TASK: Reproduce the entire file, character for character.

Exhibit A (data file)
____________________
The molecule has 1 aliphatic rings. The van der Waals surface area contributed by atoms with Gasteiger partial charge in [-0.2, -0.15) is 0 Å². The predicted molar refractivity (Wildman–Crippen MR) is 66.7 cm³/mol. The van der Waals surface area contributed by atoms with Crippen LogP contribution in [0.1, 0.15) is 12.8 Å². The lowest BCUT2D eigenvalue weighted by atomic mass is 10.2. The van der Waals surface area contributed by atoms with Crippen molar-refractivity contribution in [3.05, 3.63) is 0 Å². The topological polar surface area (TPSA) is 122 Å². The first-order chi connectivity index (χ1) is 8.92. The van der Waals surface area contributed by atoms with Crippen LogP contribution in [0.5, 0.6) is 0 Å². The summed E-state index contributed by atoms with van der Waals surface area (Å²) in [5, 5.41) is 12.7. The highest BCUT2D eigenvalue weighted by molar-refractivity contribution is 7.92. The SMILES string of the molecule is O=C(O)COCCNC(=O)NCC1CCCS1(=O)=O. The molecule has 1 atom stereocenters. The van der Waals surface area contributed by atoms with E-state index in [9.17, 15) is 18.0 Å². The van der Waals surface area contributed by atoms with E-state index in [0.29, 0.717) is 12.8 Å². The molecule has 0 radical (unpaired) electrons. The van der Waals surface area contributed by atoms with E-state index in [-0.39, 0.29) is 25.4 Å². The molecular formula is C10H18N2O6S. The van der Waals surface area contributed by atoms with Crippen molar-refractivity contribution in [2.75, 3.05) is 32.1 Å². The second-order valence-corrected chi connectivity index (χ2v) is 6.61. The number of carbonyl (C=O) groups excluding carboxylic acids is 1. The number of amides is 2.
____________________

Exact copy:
The molecule has 1 aliphatic rings. The van der Waals surface area contributed by atoms with Gasteiger partial charge in [-0.2, -0.15) is 0 Å². The predicted molar refractivity (Wildman–Crippen MR) is 66.7 cm³/mol. The van der Waals surface area contributed by atoms with Crippen LogP contribution in [0.1, 0.15) is 12.8 Å². The lowest BCUT2D eigenvalue weighted by atomic mass is 10.2. The van der Waals surface area contributed by atoms with Crippen molar-refractivity contribution in [3.05, 3.63) is 0 Å². The topological polar surface area (TPSA) is 122 Å². The first-order chi connectivity index (χ1) is 8.92. The van der Waals surface area contributed by atoms with Crippen LogP contribution in [0.5, 0.6) is 0 Å². The summed E-state index contributed by atoms with van der Waals surface area (Å²) in [5, 5.41) is 12.7. The highest BCUT2D eigenvalue weighted by molar-refractivity contribution is 7.92. The SMILES string of the molecule is O=C(O)COCCNC(=O)NCC1CCCS1(=O)=O. The molecule has 1 atom stereocenters. The van der Waals surface area contributed by atoms with E-state index in [9.17, 15) is 18.0 Å². The van der Waals surface area contributed by atoms with E-state index in [0.29, 0.717) is 12.8 Å². The molecule has 0 radical (unpaired) electrons. The van der Waals surface area contributed by atoms with E-state index in [-0.39, 0.29) is 25.4 Å². The molecular formula is C10H18N2O6S. The van der Waals surface area contributed by atoms with Crippen molar-refractivity contribution in [2.75, 3.05) is 32.1 Å². The second-order valence-corrected chi connectivity index (χ2v) is 6.61. The number of carbonyl (C=O) groups excluding carboxylic acids is 1. The number of amides is 2.